Home > Kenya > 2008 & 2009 Urban health studies – African Population & Health Research Centre

2008 & 2009 Urban health studies – African Population & Health Research Centre

Below are citations and abstracts to 6 urban health studies by the African Population and Health Research Centre that were published in 2008 or 2009. Entries are arranged by publication date:

1 – Malar J. 2009 Jul 15;8:160

Fever treatment in the absence of malaria transmission in an urban informal settlement in Nairobi, Kenya.

Ye Y, Madise N, Ndugwa R, Ochola S, Snow RW.

African Population and Health Research Centre, Nairobi, Kenya. yyazoume@aphrc.org

BACKGROUND: In sub-Saharan Africa, knowledge of malaria transmission across rapidly proliferating urban centres and recommendations for its prevention or management remain poorly defined. This paper presents the results of an investigation into infection prevalence and treatment of recent febrile events among a slum population in Nairobi, Kenya.

METHODS: In July 2008, a community-based malaria parasite prevalence survey was conducted in Korogocho
slum, which forms part of the Nairobi Urban Health and Demographic Surveillance system. Interviewers visited 1,069 participants at home and collected data on reported fevers experienced over the preceding 14 days and details on the treatment of these episodes. Each participant was tested for malaria parasite presence with Rapid Diagnostic Test (RDT) and microscopy. Descriptive analyses were performed to assess the period prevalence of reported fever episodes and treatment behaviour.

RESULTS: Of the 1,069 participants visited, 983 (92%) consented to be tested. Three were positive for Plasmodium falciparum using RDT; however, all were confirmed negative on microscopy. Microscopic examination of all 953 readable slides showed zero prevalence. Overall, from the 1,004 participants who have data on fever, 170 fever episodes were reported giving a relatively high period prevalence (16.9%, 95% CI:13.9%-20.5%) and higher among children below five years (20.1%, 95%CI:13.8%-27.8%). Of the fever episodes with treatment information 54.3% (95%CI:46.3%-62.2%) were treated as malaria using mainly sulphadoxine-pyrimethamine or amodiaquine, including those managed at a formal health facility. Only four episodes were managed using the nationally recommended first-line treatment, artemether-lumefantrine.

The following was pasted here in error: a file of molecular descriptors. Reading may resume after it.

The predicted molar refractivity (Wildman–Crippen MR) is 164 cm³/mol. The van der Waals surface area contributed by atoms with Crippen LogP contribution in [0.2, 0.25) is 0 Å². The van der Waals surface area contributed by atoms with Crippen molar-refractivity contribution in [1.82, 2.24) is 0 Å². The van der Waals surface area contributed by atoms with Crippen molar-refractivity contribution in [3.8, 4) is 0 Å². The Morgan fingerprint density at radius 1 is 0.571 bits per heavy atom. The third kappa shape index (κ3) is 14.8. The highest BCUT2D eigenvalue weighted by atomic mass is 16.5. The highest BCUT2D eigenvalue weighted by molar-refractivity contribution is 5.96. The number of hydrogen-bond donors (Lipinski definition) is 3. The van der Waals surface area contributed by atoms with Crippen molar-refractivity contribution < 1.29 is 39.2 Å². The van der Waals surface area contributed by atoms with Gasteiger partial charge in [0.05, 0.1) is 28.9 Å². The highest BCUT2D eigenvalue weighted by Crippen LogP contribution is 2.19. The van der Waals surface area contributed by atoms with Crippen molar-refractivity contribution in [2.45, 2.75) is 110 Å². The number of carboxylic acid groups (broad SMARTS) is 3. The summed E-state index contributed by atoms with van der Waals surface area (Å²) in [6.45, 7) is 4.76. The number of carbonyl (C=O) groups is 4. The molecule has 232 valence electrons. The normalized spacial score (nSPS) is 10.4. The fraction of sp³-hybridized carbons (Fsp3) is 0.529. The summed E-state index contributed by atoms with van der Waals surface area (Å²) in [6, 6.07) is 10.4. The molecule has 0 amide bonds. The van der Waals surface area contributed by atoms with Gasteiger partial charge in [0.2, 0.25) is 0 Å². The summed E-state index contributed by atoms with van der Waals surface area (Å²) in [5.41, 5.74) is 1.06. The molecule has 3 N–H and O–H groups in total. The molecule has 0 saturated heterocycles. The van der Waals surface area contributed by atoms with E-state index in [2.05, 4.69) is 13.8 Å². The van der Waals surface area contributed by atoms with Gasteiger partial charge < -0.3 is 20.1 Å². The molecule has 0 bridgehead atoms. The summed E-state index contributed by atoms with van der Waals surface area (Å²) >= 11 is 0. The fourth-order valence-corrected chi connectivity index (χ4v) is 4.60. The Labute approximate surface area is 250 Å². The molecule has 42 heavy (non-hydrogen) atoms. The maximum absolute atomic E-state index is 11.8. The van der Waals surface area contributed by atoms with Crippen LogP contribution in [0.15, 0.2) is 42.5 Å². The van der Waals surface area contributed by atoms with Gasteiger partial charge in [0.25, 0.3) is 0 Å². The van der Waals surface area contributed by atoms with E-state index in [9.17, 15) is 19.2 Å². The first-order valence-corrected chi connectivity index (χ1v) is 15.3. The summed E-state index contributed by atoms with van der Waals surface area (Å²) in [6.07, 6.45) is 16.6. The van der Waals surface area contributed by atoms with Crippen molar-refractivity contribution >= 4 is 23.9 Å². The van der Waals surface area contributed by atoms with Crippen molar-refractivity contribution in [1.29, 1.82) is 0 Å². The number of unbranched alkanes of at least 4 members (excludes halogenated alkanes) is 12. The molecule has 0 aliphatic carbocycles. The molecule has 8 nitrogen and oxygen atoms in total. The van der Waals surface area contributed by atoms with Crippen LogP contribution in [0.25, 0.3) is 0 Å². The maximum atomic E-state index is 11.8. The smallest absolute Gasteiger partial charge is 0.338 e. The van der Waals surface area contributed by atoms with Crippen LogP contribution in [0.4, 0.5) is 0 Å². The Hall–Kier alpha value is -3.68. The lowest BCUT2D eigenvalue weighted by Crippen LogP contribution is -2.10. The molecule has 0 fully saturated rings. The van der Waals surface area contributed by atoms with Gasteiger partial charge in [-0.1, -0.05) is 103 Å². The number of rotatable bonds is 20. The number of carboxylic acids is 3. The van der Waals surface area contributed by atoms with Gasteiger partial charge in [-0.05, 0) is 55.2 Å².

CONCLUSION: The study could not demonstrate any evidence of malaria in Korogocho, a slum in the centre
of Nairobi. Fever was a common complaint and often treated as malaria with anti-malarial drugs. Strategies, including testing for malaria parasites to reduce the inappropriate exposure of poor communities to expensive anti-malarial drugs provided by clinical services and drug vendors, should be a priority for district planners.

2: Reprod Health. 2009 Jun 16;6:9.

Maternal health in resource-poor urban settings: how does women’s autonomy influence the utilization of obstetric care services?

Fotso JC, Ezeh AC, Essendi H.

African Population and Health Research Center (APHRC), Nairobi, Kenya. jcfotso@aphrc.org.

BACKGROUND: Despite various international efforts initiated to improve maternal health, more than half a million women worldwide die each year as a result of complications arising from pregnancy and childbirth. This research was guided by the following questions: 1) How does women’s autonomy influence the choice of place of delivery in resource-poor urban settings? 2) Does its effect vary by household wealth? and 3) To what extent does women’s autonomy mediate the relationship between women’s education and use of health facility for delivery?

METHODS: The data used is from a maternal health study carried out in the slums of Nairobi, Kenya. A total of 1,927 women (out of 2,482) who had a pregnancy outcome in 2004-2005 were selected and interviewed. Seventeen variable items on autonomy were used to construct women’s decision-making, freedom of movement, and overall autonomy. Further, all health facilities serving the study population were assessed with regard to the number, training and competency of obstetric staff; services offered; physical infrastructure; and availability, adequacy and functional status of supplies and other essential equipment for safe delivery, among others. A total of 25 facilities were surveyed.

RESULTS: While household wealth, education and demographic and health covariates had strong relationships
with place of delivery, the effects of women’s overall autonomy, decision-making and freedom of movement were rather weak. Among middle to least poor households, all three measures of women’s autonomy were associated with place of delivery, and in the expected direction; whereas among the poorest women, they were strong and counter-intuitive. Finally, the study showed that autonomy may not be a major mediator of the link between education and use of health services for delivery.